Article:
Sustaining our herbicide options into the future
Author: Christopher Preston (School of Agriculture, Food & Wine, University of Adelaide) | Date: 11 Feb 2020
Take home messages
- Resistance to pre-emergent herbicides is increasing across southern Australia.
- New pre-emergent herbicides are becoming available; however, it is vital that these are used appropriately to get the best results.
- Rotating pre-emergent herbicide modes of action and using other weed management practices will be essential to managing resistance to these new herbicides.
Resistance to pre-emergent herbicides in south-eastern Australia
Pre-emergent herbicides have become more important for the control of grass weeds, particularly annual ryegrass, in the past decade as resistance to post-emergent herbicides has increased. However, resistance to trifluralin is now common across many cropping regions of South Australia (SA) and Victoria (Vic) (Table 1). Worryingly, resistance to the Group J and K pre-emergent herbicides has also been detected in random weed surveys. In some parts of SA, resistance to triallate is also becoming common. This means that it will become more difficult to control annual ryegrass with the current suite of herbicides available.
Table 1. Resistance to pre-emergent herbicides in annual ryegrass populations from random surveys in South Australia and Victoria. Samples were considered resistant to a herbicide if more than 20% of individuals survived the herbicide application.
Samples resistant (%)
Prosulfocarb + S-metolachlor
New pre-emergent herbicides
There are several new pre-emergent herbicides coming to market in the next few years. As with previous recent introductions of pre-emergent herbicides, it is important to understand their best use in different environments and farming systems. Some of these products will be new modes of action, which will provide an opportunity to manage weeds with resistance to existing herbicides. However, it will be important to rotate these new herbicide modes of action to delay resistance.
Luximax® from BASF is a new mode of action herbicide (currently Group Z), containing cinmethylin that is available from 2020. Luximax will be a pre-emergent herbicide for annual ryegrass control in wheat, but not durum. It will provide some suppression of brome grass and wild oats. In our trials, control of ryegrass is as good as Sakura®.
Cinmethylin has high water solubility and moderate binding to organic matter in soils. Cinmethylin will move readily into the soil with rainfall events but will be held up in soils with high organic matter. Less rainfall will be required to activate the herbicide similar to Boxer Gold® (prosulfocarb + S-metolachlor). Persistence of Luximax is generally good, but it degrades sufficiently quickly so that plant backs in subsequent years are not likely to be a problem.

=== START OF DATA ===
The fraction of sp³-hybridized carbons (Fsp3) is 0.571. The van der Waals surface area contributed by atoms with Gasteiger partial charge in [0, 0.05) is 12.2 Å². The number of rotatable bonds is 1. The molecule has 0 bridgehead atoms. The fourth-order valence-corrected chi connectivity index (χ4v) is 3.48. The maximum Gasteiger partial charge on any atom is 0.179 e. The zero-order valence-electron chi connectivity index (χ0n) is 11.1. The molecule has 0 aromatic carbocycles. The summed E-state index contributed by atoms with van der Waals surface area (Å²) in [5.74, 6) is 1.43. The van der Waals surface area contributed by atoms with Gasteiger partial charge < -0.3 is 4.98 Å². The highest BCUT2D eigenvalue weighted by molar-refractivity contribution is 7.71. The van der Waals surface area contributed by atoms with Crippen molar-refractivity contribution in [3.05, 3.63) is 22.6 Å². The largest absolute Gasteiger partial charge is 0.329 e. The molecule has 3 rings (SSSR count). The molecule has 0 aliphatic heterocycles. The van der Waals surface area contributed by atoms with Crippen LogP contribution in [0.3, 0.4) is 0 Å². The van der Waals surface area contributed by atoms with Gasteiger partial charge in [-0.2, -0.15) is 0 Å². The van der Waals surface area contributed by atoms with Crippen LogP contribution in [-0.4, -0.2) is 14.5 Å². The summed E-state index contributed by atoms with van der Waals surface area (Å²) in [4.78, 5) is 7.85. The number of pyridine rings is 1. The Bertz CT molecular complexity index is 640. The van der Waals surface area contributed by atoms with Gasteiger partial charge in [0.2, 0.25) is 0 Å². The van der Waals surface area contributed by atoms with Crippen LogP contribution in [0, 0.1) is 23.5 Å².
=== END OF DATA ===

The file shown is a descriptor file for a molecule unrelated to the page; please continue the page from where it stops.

Wheat is not inherently tolerant of cinmethylin, so positional selectivity (keeping the herbicide and the crop seed separate) is important. Knife-points and press-wheels are the only safe seeding system and the crop seed needs to be sown 3cm or deeper. Obtaining crop safety with Luximax will be challenging on light soils with low organic matter. Heavy rainfall after application can also see the herbicide move into the crop row and cause crop damage. Due to its behaviour, Luximax is not generally suitable for dry seeding conditions. Mixtures with trifluralin, triallate and prosulfocarb are good and can provide some additional ryegrass control; however, mixtures with Sakura, Boxer Gold or Dual Gold® are likely to cause crop damage and need to be avoided.
Overwatch, active ingredient bixlozone, from FMC is a Group Q herbicide that will be available for 2021. Overwatch controls annual ryegrass and some broadleaf weeds and will be registered in wheat, barley and canola. Suppression of barley grass, brome grass and wild oats can occur.
Wheat is most tolerant to bixlozone, followed by barley and then canola. The safest use pattern will be incorporated by sowing (IBS) with knife-points and press wheels to maximise positional selectivity, particularly with canola. Some bleaching of the emerging crop occurs often, but in our trials, this has never resulted in yield loss. In situations where the crop grows poorly, for example, water logging, high root disease, etc., the crop may have more difficulty growing away from the initial bleaching effect.
The behaviour of Overwatch in the soil appears to be similar to Sakura. It needs moisture to activate and has low to moderate water solubility. The level of ryegrass control in our trials has been just behind Sakura. Mixtures with other herbicides can increase control levels and in our trials in the high rainfall zones, the mixture of Overwatch plus Sakura has been very good.
Ultro, active ingredient carbetamide, from Adama is a Group E herbicide that will be available from 2021. Ultro will be registered for the control of annual ryegrass, barley grass and brome grass in all pulse crops.
Pulses are all tolerant of Ultro, so crop damage should be rare. Ultro provides the best control of annual ryegrass when used pre-emergent. Ultro has relatively high-water solubility, so is more effective on weeds like brome grass that tend to bury themselves in the soil. Persistence of Ultro is shorter than Sakura.